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Morphy Lake State Park

modified from McLemore, V.T., 2002, Morphy Lake State Park: New Mexico Geology, v. 24, no. 2, p. 52-56.

Introduction

Figure 1 Location Map for Morphy Lake.

Morphy Lake State Park offers fishermen, campers, hikers, and other visitors a rustic alpine setting in the Sangre de Cristo Mountains. Spectacular views are the result of complex geologic processes active since Proterozoic time (1,700 m.y. ago): two major periods of mountain building (called orogenies) and most recently erosion and sedimentation by glaciers and rivers.

The state park is 7 miles southwest of Mora and 3 miles northwest of Ledoux in the eastern Sangre de Cristo Mountains in northern New Mexico (Fig. 1). It is the least accessible of the New Mexico state parks. From Ledoux on NM–94, the park is reached by a marked, 3-mile dirt road that can become impassable in bad weather. Four-wheel drive vehicles are recommended; trailers and low-clearance vehicles are discouraged. The park surrounds a lake that is 15–25 acres in size. An earthen dam was built in the late 1930s to enlarge the natural lake. An intake canal north of the dam feeds the lake. An outlet tower at the southeast end of the dam allows for overflow into the creek that enters Rito Morphy. The Sangre de Cristo Mountains and the Pecos Wilderness on the skyline rise to elevations in excess of 10,000 ft.

The New Mexico Department of Game and Fish stocks the lake with rainbow trout, and native German brown trout also are common. Ice fishing is popular in winter. Ducks and geese can be found on the lake, and many other birds, including ravens, crows, blackbirds, and jays, frequent the state park. Squirrels, raccoons, porcupines, coyotes, deer, and black bear also wander through. Wildflowers dot the landscape after a rain.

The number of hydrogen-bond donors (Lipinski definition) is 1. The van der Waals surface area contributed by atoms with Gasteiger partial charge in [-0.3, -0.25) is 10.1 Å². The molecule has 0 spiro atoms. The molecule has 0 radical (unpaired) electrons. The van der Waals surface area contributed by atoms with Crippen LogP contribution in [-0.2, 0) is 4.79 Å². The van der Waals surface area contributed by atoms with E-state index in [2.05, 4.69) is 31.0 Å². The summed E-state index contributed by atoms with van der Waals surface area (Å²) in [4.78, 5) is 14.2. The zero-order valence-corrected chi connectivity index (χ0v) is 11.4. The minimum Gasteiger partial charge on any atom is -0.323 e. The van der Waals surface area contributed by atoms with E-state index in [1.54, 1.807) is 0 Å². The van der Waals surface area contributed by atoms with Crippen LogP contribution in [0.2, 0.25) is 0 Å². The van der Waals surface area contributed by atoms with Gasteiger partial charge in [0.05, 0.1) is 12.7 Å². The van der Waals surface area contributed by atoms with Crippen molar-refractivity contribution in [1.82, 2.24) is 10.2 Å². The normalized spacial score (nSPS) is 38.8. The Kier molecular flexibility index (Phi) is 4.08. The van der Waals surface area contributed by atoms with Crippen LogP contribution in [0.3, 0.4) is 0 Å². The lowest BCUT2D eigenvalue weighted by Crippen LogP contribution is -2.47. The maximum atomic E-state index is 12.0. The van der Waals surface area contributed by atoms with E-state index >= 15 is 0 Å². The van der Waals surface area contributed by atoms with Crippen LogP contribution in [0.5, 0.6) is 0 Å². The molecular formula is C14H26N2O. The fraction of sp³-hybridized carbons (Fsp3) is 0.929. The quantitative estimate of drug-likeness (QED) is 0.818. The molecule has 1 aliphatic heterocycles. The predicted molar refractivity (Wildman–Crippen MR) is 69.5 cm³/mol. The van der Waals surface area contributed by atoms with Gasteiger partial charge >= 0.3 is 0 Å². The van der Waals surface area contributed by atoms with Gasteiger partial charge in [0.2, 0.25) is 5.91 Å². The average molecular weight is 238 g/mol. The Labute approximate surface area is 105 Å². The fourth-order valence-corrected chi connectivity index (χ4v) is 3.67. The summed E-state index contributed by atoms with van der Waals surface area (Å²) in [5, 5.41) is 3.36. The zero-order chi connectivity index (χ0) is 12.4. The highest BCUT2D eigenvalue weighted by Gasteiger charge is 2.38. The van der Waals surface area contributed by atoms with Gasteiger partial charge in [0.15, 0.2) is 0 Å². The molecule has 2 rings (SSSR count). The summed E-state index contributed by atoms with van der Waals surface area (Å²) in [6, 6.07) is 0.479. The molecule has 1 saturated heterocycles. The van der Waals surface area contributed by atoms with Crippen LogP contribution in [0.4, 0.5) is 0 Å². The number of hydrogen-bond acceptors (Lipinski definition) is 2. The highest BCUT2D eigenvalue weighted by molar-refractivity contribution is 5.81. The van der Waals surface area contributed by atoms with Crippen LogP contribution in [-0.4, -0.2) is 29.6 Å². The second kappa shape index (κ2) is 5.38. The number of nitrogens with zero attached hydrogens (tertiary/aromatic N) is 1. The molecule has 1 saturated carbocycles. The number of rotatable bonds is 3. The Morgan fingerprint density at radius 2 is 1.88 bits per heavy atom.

Geology

Figure 2 Geologic map of the Morphy Lake area (from Baltz and Myers, 1999).

The mountain forming the western skyline is Cebolla Peak (elevation 11,879 ft) of the Sangre de Cristo Mountains. Most of the mountain range is composed of Proterozoic rocks of the Vadito and Hondo Groups, which consist of as much as 20,800 ft of mixed sedimentary and volcanic rocks that were subsequently metamorphosed (Fig. 2; Montgomery, 1963; Baltz and Meyers, 1999; Read et al., 1999; Williams et al., 1999). The Hondo Group, dominated by the Ortega Quartzite, is younger than the 1,720–1,700 m.y. old Vadito Group that is exposed near Coyote Creek State Park approximately 20 miles to the northeast (Williams, 1990; McLemore, 1999). Deformation and metamorphism of the rocks probably occurred during several episodes between 1,650 and 1,400 m.y. ago (Williams et al., 1999). These metamorphic rocks also are exposed along the dirt road from Ledoux to the state park. Eroded boulders and pebbles of multicolored white to gray to brown gneiss, schist, and quartzite from the Rincon Range to the north and the Sangre de Cristo Mountains to the west are found throughout the park. The Proterozoic rocks are similar to those forming El Oro Mountains east of Morphy Lake State Park, which consist of Proterozoic gneiss, muscovite schist, and amphibolites that are intruded by granitic pegmatites (Cepeda, 1972; Baltz and O’Neill, 1984; Baltz and Myers, 1999). The metamorphic rocks were once sedimentary and volcanic rocks that were intruded by mafic sills (amphibolites) and granitic pegmatites. At least two periods of deformation and metamorphism occurred during the Proterozoic, as evidenced by complex folds, regional doming, and shearing.